Your increasingly obsolete information industries would perpetuate themselves by proposing laws, in America and elsewhere, that claim to own speech itself throughout the world. These laws would declare ideas to be another industrial product, no more noble than pig iron. In our world, whatever the human mind may create can be reproduced and distributed infinitely at no cost. The global conveyance of thought no longer requires your factories to accomplish.

These increasingly hostile and colonial measures place us in the same position as those previous lovers of freedom and self-determination who had to reject the authorities of distant, uninformed powers. We must declare our virtual selves immune to your sovereignty, even as we continue to consent to your rule over our bodies. We will spread ourselves across the Planet so that no one can arrest our thoughts.

We will create a civilization of the Mind in Cyberspace. May it be more humane and fair than the world your governments have made before.

Davos, Switzerland


NOTES

  1. Original article
  2. On Freenet
  3. Reposted –
    1. Personal blogs and micro-blogs – Diaspora* / Ello / Facebook [page / profile] / Gab / Google Plus / Liberty.me / Liberty Society / Minds / seen.life / Twitter / VK / WordPress.com
    2. KCUF Media – Facebook / WordPress.com
    3. Extropy UnboundFacebook / WordPress.com
    4. The Weekly SeditionFacebook / Google Plus / Twitter / WordPress.com

Monday, 25 September 2017

Freenet: The forgotten cryptopunk paradise, by “Draketo” / Arne Babenhauserheide

Freenet: The forgotten cryptopunk paradise

by “Draketo” / Arne Babenhauserheide

I planned to get this into a newspaper, but it was too technical for the Guardian and too non-practical for Linux Voice. Then my free time ran out. Today I saw Barret Brown report (freenet mirror) on his 5 years court sentence for quoting a Fox news commentator and sharing a public link. Welcome to Freenet: The forgotten cryptopunk paradise!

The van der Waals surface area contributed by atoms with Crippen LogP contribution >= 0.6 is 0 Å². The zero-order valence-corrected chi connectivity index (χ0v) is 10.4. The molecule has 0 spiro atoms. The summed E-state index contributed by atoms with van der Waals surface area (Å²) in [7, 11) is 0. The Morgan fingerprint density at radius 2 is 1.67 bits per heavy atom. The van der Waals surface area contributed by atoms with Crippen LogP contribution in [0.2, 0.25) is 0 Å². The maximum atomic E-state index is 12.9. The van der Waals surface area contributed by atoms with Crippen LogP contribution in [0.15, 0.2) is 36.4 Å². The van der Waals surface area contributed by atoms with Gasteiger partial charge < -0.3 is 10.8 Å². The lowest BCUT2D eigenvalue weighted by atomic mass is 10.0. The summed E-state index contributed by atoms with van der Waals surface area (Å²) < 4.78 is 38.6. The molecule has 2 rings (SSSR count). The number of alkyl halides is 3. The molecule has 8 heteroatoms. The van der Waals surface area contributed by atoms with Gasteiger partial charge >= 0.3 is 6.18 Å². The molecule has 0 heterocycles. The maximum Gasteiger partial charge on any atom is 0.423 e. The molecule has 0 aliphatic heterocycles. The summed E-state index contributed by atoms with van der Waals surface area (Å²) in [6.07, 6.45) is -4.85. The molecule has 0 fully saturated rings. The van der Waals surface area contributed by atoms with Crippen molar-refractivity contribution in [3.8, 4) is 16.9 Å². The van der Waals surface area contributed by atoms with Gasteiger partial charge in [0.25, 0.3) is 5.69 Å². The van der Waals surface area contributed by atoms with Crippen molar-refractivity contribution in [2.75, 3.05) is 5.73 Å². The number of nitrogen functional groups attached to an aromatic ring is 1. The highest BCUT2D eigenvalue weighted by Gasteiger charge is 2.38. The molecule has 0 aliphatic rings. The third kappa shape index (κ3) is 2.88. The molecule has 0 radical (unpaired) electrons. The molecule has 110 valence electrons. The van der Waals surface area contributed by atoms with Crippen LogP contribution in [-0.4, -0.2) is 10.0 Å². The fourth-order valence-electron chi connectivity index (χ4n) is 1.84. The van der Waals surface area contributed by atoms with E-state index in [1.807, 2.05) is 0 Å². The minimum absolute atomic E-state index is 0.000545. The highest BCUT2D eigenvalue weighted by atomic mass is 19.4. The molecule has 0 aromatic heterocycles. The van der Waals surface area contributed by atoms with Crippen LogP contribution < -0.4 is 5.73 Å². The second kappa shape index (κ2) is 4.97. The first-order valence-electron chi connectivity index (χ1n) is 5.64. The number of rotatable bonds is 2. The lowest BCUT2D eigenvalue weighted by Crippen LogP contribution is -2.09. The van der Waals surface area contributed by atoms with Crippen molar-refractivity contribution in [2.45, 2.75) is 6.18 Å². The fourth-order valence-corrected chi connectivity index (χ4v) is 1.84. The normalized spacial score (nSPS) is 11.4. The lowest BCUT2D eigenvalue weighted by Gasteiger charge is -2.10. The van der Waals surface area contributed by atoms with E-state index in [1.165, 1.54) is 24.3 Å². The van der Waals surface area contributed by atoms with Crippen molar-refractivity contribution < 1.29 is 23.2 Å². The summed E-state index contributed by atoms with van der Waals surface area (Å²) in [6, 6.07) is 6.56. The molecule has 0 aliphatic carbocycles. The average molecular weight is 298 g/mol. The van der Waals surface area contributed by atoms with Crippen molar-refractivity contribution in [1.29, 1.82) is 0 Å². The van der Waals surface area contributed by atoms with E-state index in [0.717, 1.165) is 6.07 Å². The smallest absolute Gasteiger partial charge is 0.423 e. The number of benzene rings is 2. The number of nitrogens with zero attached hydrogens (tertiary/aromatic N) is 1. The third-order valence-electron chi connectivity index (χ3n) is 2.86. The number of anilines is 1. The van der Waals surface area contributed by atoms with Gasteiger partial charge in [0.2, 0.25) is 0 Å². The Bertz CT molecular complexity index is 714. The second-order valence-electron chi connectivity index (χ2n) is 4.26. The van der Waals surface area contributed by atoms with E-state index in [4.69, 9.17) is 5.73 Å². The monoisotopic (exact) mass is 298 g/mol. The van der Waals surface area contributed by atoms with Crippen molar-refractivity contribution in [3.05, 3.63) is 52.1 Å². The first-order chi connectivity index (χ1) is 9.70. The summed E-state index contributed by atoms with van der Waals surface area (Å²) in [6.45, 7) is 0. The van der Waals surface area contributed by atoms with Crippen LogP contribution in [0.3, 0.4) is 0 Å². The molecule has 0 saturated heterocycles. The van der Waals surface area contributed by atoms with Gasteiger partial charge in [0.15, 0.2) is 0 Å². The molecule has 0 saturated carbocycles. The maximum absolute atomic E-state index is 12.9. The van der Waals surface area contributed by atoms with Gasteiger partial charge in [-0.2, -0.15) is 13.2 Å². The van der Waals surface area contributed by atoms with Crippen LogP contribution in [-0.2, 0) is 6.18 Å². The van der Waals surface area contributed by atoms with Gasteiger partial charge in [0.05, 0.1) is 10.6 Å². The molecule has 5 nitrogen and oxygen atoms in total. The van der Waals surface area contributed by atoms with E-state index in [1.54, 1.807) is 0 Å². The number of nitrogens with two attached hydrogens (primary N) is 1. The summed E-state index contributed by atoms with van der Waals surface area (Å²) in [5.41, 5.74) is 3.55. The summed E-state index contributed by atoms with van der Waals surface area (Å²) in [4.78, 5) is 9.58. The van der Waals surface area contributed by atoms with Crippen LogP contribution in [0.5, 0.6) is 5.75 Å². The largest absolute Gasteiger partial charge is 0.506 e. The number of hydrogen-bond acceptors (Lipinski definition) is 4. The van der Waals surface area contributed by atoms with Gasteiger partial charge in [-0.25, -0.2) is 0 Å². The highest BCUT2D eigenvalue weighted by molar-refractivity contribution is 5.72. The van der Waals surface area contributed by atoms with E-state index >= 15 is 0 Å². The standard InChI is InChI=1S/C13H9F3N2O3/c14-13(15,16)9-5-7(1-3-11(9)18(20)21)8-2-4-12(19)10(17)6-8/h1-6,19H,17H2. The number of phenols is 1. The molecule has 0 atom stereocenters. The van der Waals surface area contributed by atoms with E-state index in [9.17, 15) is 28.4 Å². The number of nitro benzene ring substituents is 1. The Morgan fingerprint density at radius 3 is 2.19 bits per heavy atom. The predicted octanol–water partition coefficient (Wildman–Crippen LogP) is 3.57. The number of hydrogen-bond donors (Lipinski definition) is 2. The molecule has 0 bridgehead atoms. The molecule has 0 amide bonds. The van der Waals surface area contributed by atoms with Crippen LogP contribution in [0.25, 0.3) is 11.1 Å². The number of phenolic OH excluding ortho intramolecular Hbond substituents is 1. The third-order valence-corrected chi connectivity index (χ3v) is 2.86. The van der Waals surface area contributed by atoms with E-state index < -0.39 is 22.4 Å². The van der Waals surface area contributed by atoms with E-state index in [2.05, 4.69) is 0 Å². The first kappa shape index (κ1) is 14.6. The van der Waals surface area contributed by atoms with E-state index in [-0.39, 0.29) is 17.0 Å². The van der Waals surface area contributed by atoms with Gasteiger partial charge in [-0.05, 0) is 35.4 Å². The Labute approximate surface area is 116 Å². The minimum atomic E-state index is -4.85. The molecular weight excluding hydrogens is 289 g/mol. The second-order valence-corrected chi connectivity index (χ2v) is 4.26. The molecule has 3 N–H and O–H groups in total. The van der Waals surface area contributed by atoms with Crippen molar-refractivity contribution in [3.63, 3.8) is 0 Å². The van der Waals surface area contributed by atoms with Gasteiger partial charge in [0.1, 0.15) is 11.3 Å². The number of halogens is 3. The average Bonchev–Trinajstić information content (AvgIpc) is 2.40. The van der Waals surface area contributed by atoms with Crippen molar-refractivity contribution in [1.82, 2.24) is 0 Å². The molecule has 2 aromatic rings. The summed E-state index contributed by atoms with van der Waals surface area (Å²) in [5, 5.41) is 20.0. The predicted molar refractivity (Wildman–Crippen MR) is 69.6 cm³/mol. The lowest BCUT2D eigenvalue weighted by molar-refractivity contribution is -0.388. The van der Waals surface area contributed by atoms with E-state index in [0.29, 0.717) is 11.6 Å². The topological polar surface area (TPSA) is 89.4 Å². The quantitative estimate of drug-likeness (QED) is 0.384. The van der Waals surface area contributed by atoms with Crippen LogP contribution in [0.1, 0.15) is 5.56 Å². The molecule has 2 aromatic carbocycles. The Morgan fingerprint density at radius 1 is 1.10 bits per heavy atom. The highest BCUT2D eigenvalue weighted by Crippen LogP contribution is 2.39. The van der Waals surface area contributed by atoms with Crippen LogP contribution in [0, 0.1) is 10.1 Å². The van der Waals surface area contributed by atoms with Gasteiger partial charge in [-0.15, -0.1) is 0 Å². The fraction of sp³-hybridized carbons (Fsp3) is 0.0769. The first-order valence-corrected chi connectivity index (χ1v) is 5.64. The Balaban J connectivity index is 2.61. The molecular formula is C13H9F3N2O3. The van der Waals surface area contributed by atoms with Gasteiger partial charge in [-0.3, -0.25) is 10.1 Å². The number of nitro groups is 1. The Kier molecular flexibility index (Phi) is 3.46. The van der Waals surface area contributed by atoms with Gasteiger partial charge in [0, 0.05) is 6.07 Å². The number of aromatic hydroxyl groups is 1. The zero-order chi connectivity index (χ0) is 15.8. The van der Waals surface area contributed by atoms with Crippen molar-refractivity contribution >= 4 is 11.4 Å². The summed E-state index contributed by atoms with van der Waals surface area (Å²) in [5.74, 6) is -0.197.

# Freenet: The forgotten cryptopunk paradise

A long time ago in a chatroom far away, select groups of crypto-anarchists gathered to discuss the death of privacy since the NSA could spy on all communications with ease. Among those who proposed technical solutions was a student going by the name sanity, and he published the widely regarded first paper on Freenet: A decentralized anonymous datastore which was meant to be a cryptopunk paradise: true censorship resistance, no central authority and long lifetime only for information in which people were actually interested.

Many years passed, two towers fell, the empire expanded its hunt for rebels all over the globe, and now, as the empire’s grip has become so horrid that even the most loyal servants of the emperors turn against them and expose their dark secrets to the masses, Freenet is still moving forward. Lost to the eye of the public, it shaped and reshaped itself — all the while maintaining its focus to provide true freedom of the press in the internet.

Table of Contents

A new old hope

Once only a way to anonymously publish one-shot websites into Freenet that other members of the group could see, it now provides its users with most services found in the normal internet, yet safe from the prying eyes of the empire. Its users communicate with each other using email which hides metadata, micro-blogging with real anonymity, forums on a wide number of topics — from politics to drug experiences — and websites with update notifications (howto) whose topics span from music and anime over religion and programming to life without a state and the deepest pits of depravity.

All these possibilities emerge from its decentralized datastore and the tools built on top of a practically immutable data structure, and all its goals emerge from providing real freedom of the press. Decentralization is required to avoid providing a central place for censorship. Anonymity is needed to protect people against censorship by threat of subsequent punishment, prominently used in China where it is only illegal to write something against the state if too many people should happen to read it. Private communication is needed to allow whistleblowers to contact journalists and also to discuss articles before publication, invisible access to information makes it hard to censor articles by making everyone a suspect who reads one of those articles, as practiced by the NSA which puts everyone on the watchlist who accesses Freenetproject.org (reported by German public TV program Panorama). And all this has to be convenient enough for journalists to actually use it during their quite stressful daily work. As a side effect it provides true online freedom, because if something is safe enough for a whistleblower, it is likely safe enough for most other communication too.